There are two parts to this. The first piece at that moment when these 45 people walked out. I did get those people back, all of them. The way I got them back, I went to the fifteen people who hadn’t quit. I told them what happened and I invited them in. I said, “I need help. How can we get them back?” Everyone started sharing their ideas. Someone had this idea to have an emergency meeting, ask for everyone to show up, and promise early paycheck if they showed up. Everyone showed up because everyone wanted to get paid and be done with this job. That night, I confessed I’ve never done this before. I have no clue what I’m doing. I became a human being. I was vulnerable. I didn’t let ego get in the way. All these people came back.
After that, as I built the company, I learned that this is a tough industry. It’s not the work, it’s not the pay, it has to be the environment. That’s the only thing I can control. There was one meeting that we had that was so profound where I asked people, “How do you want to feel when you walk in these doors and how do you want to feel when you walk out?” Words like inspired, invested in, safe and trusted, all these words came out. Those feelings became my compass. Every decision was made based around “Will it make people feel this way? If so, we will do it. If not, we’re not doing it.” It’s inviting people in and asking questions. Often, we make decisions for people and these decisions are going to affect these people, but then we don’t invite those very people to the table when we’re discussing these solutions and these ideas. I always believe everyone at the table and I ask critical questions. Make sure that you’re getting a holistic view so that you can create things that will resonate with everyone and make people feel valued.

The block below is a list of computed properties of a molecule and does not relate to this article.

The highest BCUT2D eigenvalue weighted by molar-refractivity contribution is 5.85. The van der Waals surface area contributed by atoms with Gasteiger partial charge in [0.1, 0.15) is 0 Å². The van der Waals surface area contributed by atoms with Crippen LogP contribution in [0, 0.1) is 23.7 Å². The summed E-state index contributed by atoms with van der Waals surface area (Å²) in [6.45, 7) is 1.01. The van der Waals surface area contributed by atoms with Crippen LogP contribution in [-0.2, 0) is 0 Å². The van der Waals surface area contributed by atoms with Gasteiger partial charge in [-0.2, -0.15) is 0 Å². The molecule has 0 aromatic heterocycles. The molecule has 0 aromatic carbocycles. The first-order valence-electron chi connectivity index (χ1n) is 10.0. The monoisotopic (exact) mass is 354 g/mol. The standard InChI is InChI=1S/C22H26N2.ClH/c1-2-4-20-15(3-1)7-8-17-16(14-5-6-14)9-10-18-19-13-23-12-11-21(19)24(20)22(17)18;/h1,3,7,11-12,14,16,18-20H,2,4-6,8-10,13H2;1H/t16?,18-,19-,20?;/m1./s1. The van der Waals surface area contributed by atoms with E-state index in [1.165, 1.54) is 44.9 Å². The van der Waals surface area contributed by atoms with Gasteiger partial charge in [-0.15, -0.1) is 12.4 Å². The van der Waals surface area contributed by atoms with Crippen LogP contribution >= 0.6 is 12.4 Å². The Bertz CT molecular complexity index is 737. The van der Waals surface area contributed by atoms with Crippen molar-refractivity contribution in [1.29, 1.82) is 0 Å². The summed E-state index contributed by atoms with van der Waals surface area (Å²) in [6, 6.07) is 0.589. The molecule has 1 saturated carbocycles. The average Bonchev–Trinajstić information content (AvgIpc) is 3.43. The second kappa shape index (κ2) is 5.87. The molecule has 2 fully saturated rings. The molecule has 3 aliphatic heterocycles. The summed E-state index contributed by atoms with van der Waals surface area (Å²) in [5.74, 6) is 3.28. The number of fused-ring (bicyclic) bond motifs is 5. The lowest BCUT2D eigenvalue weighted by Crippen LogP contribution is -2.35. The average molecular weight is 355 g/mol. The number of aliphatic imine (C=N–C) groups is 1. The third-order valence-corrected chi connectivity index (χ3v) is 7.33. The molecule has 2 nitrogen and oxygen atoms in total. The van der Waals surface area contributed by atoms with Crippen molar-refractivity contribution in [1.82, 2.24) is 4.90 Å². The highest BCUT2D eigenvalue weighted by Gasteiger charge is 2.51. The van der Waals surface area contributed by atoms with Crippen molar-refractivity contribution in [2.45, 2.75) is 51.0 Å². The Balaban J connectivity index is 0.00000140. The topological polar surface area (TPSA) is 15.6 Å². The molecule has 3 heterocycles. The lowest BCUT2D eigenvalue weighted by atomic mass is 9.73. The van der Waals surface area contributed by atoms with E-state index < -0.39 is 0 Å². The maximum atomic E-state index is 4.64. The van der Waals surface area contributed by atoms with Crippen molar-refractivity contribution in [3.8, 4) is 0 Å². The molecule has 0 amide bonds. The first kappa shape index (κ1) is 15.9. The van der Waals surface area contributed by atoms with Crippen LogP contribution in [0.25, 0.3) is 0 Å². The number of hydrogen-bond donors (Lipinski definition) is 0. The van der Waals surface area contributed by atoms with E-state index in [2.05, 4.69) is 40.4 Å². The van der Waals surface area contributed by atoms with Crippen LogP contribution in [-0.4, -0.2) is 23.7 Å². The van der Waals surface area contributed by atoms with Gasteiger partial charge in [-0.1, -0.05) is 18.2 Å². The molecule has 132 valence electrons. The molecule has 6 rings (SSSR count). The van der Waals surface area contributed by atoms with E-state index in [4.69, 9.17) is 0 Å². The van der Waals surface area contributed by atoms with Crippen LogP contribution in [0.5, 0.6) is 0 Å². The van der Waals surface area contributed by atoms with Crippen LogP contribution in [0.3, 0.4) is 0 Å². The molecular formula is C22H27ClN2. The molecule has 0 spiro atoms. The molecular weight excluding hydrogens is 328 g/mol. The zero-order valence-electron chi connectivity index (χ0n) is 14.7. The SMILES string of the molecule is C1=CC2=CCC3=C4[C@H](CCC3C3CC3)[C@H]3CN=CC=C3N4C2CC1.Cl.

You bring up some interesting points because you’re talking about feeling good when you walk in and walk out of the door. Are you talking about when they go in to clean? How do we change our perception of our job if our job is not glamorous? Scrubbing toilets isn’t exactly what a lot of people love to do. How do we help with our perception of what we do?